5-day outlook: Bears have technical momentum and fundamental support is lacking. Therefore, soybeans are susceptible to followthrough selling next week, barring fresh bullish news. The key will be whether old-crop soybeans violate support at the bottom of the extended, choppy trading range. If so, selling pressure could really mount. If that support holds, a short-covering rebound could unfold, though the upside is limited to corrective buying.

30-day outlook: Given ongoing bottlenecks at Brazilian ports, there were some hopes Chinese end-users would continue buying U.S. soybeans to fill in near-term needs. But bird flu could slow Chinese feed demand and limit export demand for U.S. soybeans even if the Brazilian shipping delays persist.

90-day outlook: Some traders believe USDA's Prospective Plantings Report underestimated soybean acres. If there are serious corn planting delays in the Corn Belt, which appears possible looking at the near-term forecast, talk of soybean acres increasing from March intentions will build.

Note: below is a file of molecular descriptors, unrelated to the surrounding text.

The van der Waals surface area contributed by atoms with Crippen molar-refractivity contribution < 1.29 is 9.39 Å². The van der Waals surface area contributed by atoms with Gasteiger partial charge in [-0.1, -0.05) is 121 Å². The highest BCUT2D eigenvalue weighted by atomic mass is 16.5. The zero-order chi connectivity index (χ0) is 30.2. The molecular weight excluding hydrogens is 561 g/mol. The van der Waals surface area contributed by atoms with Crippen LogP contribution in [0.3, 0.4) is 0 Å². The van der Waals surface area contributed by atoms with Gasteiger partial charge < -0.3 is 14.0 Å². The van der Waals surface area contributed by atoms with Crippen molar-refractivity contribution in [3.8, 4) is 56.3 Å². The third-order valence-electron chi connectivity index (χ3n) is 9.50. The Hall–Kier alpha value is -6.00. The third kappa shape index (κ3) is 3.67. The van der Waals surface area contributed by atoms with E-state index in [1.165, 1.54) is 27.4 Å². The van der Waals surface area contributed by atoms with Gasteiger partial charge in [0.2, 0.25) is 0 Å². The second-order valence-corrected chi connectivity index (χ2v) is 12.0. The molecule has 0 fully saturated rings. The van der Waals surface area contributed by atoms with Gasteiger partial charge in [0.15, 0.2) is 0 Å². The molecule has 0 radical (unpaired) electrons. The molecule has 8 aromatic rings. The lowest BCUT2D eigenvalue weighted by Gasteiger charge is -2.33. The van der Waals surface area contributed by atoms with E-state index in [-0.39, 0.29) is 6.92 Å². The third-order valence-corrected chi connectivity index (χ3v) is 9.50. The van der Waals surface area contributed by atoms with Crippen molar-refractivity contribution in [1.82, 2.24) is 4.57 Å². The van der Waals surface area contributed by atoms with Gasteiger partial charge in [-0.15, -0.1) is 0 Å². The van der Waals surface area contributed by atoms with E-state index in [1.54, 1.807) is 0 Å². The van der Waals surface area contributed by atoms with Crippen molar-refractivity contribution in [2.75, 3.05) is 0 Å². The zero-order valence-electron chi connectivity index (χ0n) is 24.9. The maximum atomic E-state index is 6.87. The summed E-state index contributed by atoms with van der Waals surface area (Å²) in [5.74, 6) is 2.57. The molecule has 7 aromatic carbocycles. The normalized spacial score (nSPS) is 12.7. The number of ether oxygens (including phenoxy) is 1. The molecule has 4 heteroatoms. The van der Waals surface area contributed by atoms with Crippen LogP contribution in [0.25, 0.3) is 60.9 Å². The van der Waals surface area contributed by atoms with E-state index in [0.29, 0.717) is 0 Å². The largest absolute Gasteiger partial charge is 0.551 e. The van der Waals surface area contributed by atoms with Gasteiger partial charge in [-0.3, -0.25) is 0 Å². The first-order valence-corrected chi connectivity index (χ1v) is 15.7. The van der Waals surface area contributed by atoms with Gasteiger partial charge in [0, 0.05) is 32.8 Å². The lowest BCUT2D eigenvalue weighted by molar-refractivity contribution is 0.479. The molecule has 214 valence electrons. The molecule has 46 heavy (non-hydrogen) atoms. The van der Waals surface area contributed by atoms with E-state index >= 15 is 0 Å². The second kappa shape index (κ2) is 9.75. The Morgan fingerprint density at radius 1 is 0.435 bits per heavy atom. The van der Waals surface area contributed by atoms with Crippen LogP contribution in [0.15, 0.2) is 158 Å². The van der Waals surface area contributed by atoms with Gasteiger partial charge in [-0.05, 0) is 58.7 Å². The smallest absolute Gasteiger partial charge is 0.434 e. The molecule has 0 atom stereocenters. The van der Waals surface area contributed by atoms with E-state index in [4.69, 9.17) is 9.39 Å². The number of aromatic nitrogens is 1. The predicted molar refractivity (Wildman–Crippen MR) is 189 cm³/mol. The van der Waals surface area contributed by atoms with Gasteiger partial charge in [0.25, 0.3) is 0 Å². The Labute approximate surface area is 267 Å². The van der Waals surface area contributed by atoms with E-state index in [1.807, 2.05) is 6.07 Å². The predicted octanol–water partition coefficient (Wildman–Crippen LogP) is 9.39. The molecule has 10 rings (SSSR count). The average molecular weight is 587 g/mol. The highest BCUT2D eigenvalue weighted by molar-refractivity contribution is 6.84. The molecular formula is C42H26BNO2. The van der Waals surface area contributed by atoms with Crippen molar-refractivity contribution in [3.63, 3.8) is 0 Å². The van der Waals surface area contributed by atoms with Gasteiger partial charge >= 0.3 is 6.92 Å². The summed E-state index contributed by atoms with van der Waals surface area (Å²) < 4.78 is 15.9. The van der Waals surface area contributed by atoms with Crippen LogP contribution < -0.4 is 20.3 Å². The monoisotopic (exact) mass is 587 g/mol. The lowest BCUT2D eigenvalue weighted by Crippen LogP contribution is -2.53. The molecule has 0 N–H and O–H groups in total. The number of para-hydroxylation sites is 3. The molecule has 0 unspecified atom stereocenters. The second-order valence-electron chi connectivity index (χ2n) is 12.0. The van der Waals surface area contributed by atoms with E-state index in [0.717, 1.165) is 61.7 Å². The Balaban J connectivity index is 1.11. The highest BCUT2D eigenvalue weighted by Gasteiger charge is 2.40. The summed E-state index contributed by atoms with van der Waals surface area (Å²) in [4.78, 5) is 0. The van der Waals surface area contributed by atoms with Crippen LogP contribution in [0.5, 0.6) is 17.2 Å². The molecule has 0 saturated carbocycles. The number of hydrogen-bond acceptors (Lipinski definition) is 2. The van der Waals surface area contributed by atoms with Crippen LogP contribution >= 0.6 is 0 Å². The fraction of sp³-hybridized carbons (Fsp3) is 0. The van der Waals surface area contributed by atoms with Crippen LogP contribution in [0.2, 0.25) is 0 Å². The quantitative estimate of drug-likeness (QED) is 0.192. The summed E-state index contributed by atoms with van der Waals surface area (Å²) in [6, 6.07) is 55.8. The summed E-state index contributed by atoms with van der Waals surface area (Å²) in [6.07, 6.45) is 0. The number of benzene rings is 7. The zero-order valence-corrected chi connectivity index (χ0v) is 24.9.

Hedgers: 100% sold on 2012-crop in the cash market. 10% of expected 2013-crop production is sold via cash forward contract for harvest delivery.

Cash-only marketers: 75% sold on 2012-crop production. 10% of expected 2013-crop production is sold via cash forward contract for harvest delivery.

 

Wheat

Price action: Wheat futures finished 2 to 5 cents higher in Chicago, mostly 2 to 4 cents higher in Kansas City and steady to 4 cents higher in Minneapolis. For the week, wheat futures posted corrective gains, led by Chicago contracts.

5-day outlook: Talk of Chinese demand for U.S. wheat sparked a short-covering rally in wheat futures this week. Unless at least some of that demand talk is confirmed next week, wheat futures are at risk of fresh selling pressure.

30-day outlook: Focus over the next month will be split between demand and the condition of the HRW crop. For a sustained price recovery to unfold, both factors must be supportive. Otherwise, traders will view price strength as a selling opportunity.